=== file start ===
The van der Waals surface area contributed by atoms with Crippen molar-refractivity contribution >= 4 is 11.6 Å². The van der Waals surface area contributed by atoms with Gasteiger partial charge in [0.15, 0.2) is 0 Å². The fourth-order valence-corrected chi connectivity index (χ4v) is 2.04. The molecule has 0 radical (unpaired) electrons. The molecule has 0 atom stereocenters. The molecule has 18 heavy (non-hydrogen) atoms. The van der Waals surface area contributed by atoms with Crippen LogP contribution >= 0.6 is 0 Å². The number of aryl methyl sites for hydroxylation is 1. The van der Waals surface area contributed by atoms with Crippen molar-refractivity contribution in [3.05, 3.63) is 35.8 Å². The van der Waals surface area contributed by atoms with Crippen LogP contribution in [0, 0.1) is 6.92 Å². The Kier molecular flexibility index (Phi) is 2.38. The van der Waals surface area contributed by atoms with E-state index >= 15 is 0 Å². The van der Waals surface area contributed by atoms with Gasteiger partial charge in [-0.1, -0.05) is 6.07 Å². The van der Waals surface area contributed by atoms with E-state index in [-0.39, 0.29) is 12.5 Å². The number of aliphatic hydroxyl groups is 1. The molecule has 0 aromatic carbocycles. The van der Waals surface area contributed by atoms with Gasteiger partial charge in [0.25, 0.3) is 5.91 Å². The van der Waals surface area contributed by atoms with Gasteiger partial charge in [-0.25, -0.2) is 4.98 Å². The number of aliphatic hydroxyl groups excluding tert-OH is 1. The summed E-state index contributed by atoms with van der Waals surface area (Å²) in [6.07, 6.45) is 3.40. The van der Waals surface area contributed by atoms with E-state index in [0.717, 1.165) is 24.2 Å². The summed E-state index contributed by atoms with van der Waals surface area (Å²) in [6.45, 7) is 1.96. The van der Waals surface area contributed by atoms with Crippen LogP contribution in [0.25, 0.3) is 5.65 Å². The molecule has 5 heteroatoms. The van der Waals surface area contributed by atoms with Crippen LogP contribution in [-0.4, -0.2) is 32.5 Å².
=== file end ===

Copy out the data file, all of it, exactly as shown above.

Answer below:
The van der Waals surface area contributed by atoms with Crippen molar-refractivity contribution >= 4 is 11.6 Å². The van der Waals surface area contributed by atoms with Gasteiger partial charge in [0.15, 0.2) is 0 Å². The fourth-order valence-corrected chi connectivity index (χ4v) is 2.04. The molecule has 0 radical (unpaired) electrons. The molecule has 0 atom stereocenters. The molecule has 18 heavy (non-hydrogen) atoms. The van der Waals surface area contributed by atoms with Crippen LogP contribution >= 0.6 is 0 Å². The number of aryl methyl sites for hydroxylation is 1. The van der Waals surface area contributed by atoms with Crippen molar-refractivity contribution in [3.05, 3.63) is 35.8 Å². The van der Waals surface area contributed by atoms with Crippen LogP contribution in [0, 0.1) is 6.92 Å². The Kier molecular flexibility index (Phi) is 2.38. The van der Waals surface area contributed by atoms with E-state index >= 15 is 0 Å². The van der Waals surface area contributed by atoms with Gasteiger partial charge in [-0.1, -0.05) is 6.07 Å². The van der Waals surface area contributed by atoms with E-state index in [-0.39, 0.29) is 12.5 Å². The number of aliphatic hydroxyl groups is 1. The molecule has 0 aromatic carbocycles. The van der Waals surface area contributed by atoms with Gasteiger partial charge in [0.25, 0.3) is 5.91 Å². The van der Waals surface area contributed by atoms with Gasteiger partial charge in [-0.25, -0.2) is 4.98 Å². The number of aliphatic hydroxyl groups excluding tert-OH is 1. The summed E-state index contributed by atoms with van der Waals surface area (Å²) in [6.07, 6.45) is 3.40. The van der Waals surface area contributed by atoms with E-state index in [0.717, 1.165) is 24.2 Å². The summed E-state index contributed by atoms with van der Waals surface area (Å²) in [6.45, 7) is 1.96. The van der Waals surface area contributed by atoms with Crippen LogP contribution in [0.25, 0.3) is 5.65 Å². The molecule has 5 heteroatoms. The van der Waals surface area contributed by atoms with Crippen LogP contribution in [-0.4, -0.2) is 32.5 Å².